first_imgHome News A political convention like no other as Fine Gael candidates make their… NewsPolitics Council By Steven Miller – 22nd March 2021 Electric Picnic apply to Laois County Council for new date for this year’s festival In normal times the Fine Gael delegates from around the county would have gathered in a hotel function room or a community hall.There would have been excited hand-shaking and back-slapping, queues to register to vote, a nervous tension in the air and possibly even tea and biscuits.But instead the party’s convention to select a candidate to replace the retired Tom Mulhall in the Graiguecullen-Portarlington Municipal District on Laois County Council was held this evening on Zoom.As with everything this past year, this was different. For a start it was over and done with in about an hour. But there was also a slightly surreal feel to it. Midlands North West MEP Maria Walsh was the special guest, joining from her office in Brussels. Fine Gael regional organiser Laura Comiskey was in Leitrim.Chaired by the good-humoured John Martin from Banagher in Offaly, there was over 40 delegates in attendance, including Deputy Charlie Flanagan, Laois County Councillors Mary Sweeney, Thomasina Connell, Conor Bergin and John King and their Offaly colleague John Clendennen.There was also a couple of former councillors – James Deegan from Stradbally and Percy Clendennen across the border in Kinnity.But the meeting was essentially about three people – the outgoing councillor Tom Mulhall, who retired on health grounds earlier this year after 12 years in the role; and the two contenders to fill the vacancy, PJ Kelly from Belgrove near Ballybrittas and Vivienne Phelan from Stradbally.The well wishes flowed in to Tom Mulhall from all speakers; PJ Kelly saying he had “never known a person so passionate about politics”. Pinterest Previous articleFrom the LaoisToday Archives: Laois County Council and Supermacs owner strike deal for land in PortlaoiseNext articleJOB VACANCY: HFS Accountants in Mountrath seeking to hire Tax Manager Steven Millerhttp://www.laoistoday.ieSteven Miller is owner and managing editor of LaoisToday.ie. From Laois, Steven studied Journalism in DCU and has 14 years experience in the media, almost 10 of those in an editorial role. Husband of Emily, father of William and Lillian, he’s happiest when he’s telling stories or kicking a point. Facebook “It didn’t matter what party you were. Tom would help you if he could,” he added. “His vote increased by hundreds on each occasion and it was said he was so popular he wouldn’t have to canvass at all the next time.”“He is a huge loss to Laois County Council,” added Vivienne Phelan. “He covered this area from the very tip of Portarlington to Graiguecullen bridge. Everything from small issues to big concerns, Tom was always there for all parties and none.”“I’d like to acknowledge the importance of this occasion to Tom Mulhall and his family,” added Deputy Charlie Flanagan. “I’m delighted to see Tom in such good fettle and I wish you well in your recovery and your retirement.”Cllr Mary Sweeney praised Tom’s “incredible work ethic”; Cllr Conor Bergin joked that when he worked in Charlie Flanagan’s office, “a week wouldn’t pass by without Tom bringing in work for us”. “Hopefully we will have a chance in due course to mark all the work you have done.”Cllr Thomasina Connell said she missed Tom hugely from the council chamber and he was “a huge educator to me when I entered the council”. Cllr John Clendennen noted the “high esteem that Tom was held in across the constituency”.And among the first to speak was Tom from his home in Cappakeel near Emo.Though he suffered a stroke last summer which eventually forced his retirement earlier this year, his good humour and wit was palpable even through the computer screen.His role on this occasion was to propose PJ Kelly as his replacement. From nearby Belgrove, Kelly has been a long-standing ally and three-time Director of Elections for Tom Mulhall when he was successful in 2009, 2014 and 2019.“PJ will be very good for this job,” said Tom. “You couldn’t have a better candidate. I’d be hoping PJ goes on to get this position as I know he’ll work very hard for the people.”Brian Nolan then seconded PJ Kelly, saying he was a local party activist all his life and heavily involved in the Courtwood GAA club where he is the current treasurer, a former chairman and a long-serving player, though he noted that his days might be numbered in that capacity as “he can’t be putting in hard challenges on prospective voters”.Nominating Vivienne Phelan was her Young Fine Gael colleague Niamh Bakker from Stradbally, who referenced Phelan’s 2019 Local Election campaign when she got over 500 first preference votes.“I believe she has learned a lot from that experience,” said Bakker. “She is well connected with voters and she has a vision for what she wants to achieve.”It was then the turn of the candidates to address the meeting with Kelly mentioning his long association with the party, his work at church gate collections and elections and how he will “avail of all the experience of Tom Mulhall” if he was the one chosen by the party.He also noted that while he was nominated by his own Ballybrittas-Emo-Vicarstown branch, he also received a nomination from the Killeen branch, the base of Cllr Aisling Moran, the party’s other sitting councillor in the district.“We will work well together for Fine Gael,” he added.Vivienne Phelan spoke of her involvement with the party at college, branch, constituency and national level.She too spoke of how much she learned from 2019 election bid and the benefit of “meeting constituents of all ages and backgrounds during that campaign”.“I want to help make this area a great place to live, work and do business.”Party members in the district will now be posted ballot papers in the coming days which must be returned by April 10. Somewhere between 70 and 80 members are entitled to vote.The count will take place in Fine Gael HQ on April 11 with the result announced that day.The successful candidate will then be officially co-opted to Laois County Council at the monthly meeting on Monday, April 26.SEE ALSO – Talking Sport Podcast: Leo Turley on Laois memories, management and Laois Gaels WhatsApp A political convention like no other as Fine Gael candidates make their case RELATED ARTICLESMORE FROM AUTHORcenter_img WhatsApp Electric Picnic Twitter Pinterest Electric Picnic organisers release statement following confirmation of new festival date Electric Picnic Facebook Twitter TAGSFine GaelGraiguecullen Portarlington Municipal DistrictLaois County CouncilPJ KellyTom MulhallVivienne Phelan Mary Sweeney elected Cathaoirleach of Portlaoise Municipal District for next 12 monthslast_img read more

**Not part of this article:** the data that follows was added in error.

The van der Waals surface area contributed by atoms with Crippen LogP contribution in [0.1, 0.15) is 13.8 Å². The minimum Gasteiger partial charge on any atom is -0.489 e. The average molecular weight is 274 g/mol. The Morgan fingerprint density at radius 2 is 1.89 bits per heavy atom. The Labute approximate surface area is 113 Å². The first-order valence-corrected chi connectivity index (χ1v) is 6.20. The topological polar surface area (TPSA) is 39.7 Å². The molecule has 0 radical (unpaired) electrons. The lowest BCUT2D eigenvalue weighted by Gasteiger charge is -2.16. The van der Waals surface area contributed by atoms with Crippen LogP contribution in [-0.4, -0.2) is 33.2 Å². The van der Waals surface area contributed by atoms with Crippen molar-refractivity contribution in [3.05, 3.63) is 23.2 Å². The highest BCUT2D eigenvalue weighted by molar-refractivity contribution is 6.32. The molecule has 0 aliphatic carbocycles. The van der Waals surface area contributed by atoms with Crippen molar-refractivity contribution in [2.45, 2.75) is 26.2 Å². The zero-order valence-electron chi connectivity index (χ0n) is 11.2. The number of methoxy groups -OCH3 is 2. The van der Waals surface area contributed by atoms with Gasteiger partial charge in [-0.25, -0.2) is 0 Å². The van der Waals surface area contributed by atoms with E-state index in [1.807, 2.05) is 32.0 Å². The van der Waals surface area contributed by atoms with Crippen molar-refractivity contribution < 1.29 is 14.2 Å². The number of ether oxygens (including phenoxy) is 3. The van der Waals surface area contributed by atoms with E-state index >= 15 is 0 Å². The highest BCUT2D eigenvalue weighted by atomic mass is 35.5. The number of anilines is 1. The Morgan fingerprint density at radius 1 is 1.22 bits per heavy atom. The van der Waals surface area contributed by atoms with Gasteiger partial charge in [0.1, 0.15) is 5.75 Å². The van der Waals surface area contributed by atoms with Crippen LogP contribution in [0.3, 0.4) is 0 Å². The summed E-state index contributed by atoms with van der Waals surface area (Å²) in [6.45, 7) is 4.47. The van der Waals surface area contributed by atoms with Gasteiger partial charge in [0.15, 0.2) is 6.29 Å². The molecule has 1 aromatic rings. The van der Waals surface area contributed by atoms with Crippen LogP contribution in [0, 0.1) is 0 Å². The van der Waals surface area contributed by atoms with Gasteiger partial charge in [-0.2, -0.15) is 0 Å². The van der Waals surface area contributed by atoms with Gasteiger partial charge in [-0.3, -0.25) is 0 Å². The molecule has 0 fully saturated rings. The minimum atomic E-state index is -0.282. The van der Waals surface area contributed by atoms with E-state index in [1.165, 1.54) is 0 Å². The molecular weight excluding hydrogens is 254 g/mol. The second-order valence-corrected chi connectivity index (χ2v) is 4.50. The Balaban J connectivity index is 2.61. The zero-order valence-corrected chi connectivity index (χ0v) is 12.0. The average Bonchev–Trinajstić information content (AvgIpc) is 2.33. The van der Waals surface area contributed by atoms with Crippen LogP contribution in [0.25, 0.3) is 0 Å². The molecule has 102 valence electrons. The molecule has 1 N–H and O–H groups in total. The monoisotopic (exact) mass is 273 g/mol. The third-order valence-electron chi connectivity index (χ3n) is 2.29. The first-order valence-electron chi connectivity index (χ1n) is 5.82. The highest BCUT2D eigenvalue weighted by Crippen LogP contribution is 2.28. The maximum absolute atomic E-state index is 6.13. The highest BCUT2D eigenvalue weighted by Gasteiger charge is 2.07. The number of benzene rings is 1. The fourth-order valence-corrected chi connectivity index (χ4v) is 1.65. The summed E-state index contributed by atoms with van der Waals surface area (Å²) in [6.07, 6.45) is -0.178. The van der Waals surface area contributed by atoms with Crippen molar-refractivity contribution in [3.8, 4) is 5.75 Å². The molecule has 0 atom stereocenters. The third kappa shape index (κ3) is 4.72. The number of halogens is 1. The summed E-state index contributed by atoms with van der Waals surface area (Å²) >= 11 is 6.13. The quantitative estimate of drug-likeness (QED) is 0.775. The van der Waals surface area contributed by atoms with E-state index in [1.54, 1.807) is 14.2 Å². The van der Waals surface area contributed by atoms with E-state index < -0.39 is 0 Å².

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Invesco launches new Series P funds